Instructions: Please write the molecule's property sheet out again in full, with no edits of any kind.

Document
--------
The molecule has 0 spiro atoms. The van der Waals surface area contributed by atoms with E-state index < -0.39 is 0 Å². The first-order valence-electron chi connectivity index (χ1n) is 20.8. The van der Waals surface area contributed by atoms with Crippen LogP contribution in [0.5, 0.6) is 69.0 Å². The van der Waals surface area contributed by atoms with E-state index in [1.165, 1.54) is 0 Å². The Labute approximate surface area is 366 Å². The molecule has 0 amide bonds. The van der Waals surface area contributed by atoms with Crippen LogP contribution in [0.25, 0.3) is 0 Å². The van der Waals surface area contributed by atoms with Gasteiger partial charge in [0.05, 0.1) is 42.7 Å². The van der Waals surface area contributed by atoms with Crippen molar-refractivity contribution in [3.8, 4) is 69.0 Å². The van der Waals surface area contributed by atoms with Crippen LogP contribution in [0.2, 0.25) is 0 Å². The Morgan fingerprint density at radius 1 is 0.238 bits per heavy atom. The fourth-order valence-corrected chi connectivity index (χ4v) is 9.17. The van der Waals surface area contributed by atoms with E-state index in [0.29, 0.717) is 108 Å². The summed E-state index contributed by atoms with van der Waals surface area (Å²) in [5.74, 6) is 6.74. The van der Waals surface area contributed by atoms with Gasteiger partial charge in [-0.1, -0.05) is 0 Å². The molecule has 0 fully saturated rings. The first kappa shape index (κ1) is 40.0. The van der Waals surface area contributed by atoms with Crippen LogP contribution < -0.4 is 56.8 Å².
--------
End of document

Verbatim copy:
The molecule has 0 spiro atoms. The van der Waals surface area contributed by atoms with E-state index < -0.39 is 0 Å². The first-order valence-electron chi connectivity index (χ1n) is 20.8. The van der Waals surface area contributed by atoms with Crippen LogP contribution in [0.5, 0.6) is 69.0 Å². The van der Waals surface area contributed by atoms with E-state index in [1.165, 1.54) is 0 Å². The Labute approximate surface area is 366 Å². The molecule has 0 amide bonds. The van der Waals surface area contributed by atoms with Crippen LogP contribution in [0.25, 0.3) is 0 Å². The van der Waals surface area contributed by atoms with Gasteiger partial charge in [0.05, 0.1) is 42.7 Å². The van der Waals surface area contributed by atoms with Crippen molar-refractivity contribution in [3.8, 4) is 69.0 Å². The van der Waals surface area contributed by atoms with Crippen LogP contribution in [0.2, 0.25) is 0 Å². The Morgan fingerprint density at radius 1 is 0.238 bits per heavy atom. The fourth-order valence-corrected chi connectivity index (χ4v) is 9.17. The van der Waals surface area contributed by atoms with E-state index in [0.29, 0.717) is 108 Å². The summed E-state index contributed by atoms with van der Waals surface area (Å²) in [5.74, 6) is 6.74. The van der Waals surface area contributed by atoms with Gasteiger partial charge in [-0.1, -0.05) is 0 Å². The molecule has 0 fully saturated rings. The first kappa shape index (κ1) is 40.0. The van der Waals surface area contributed by atoms with Crippen LogP contribution < -0.4 is 56.8 Å².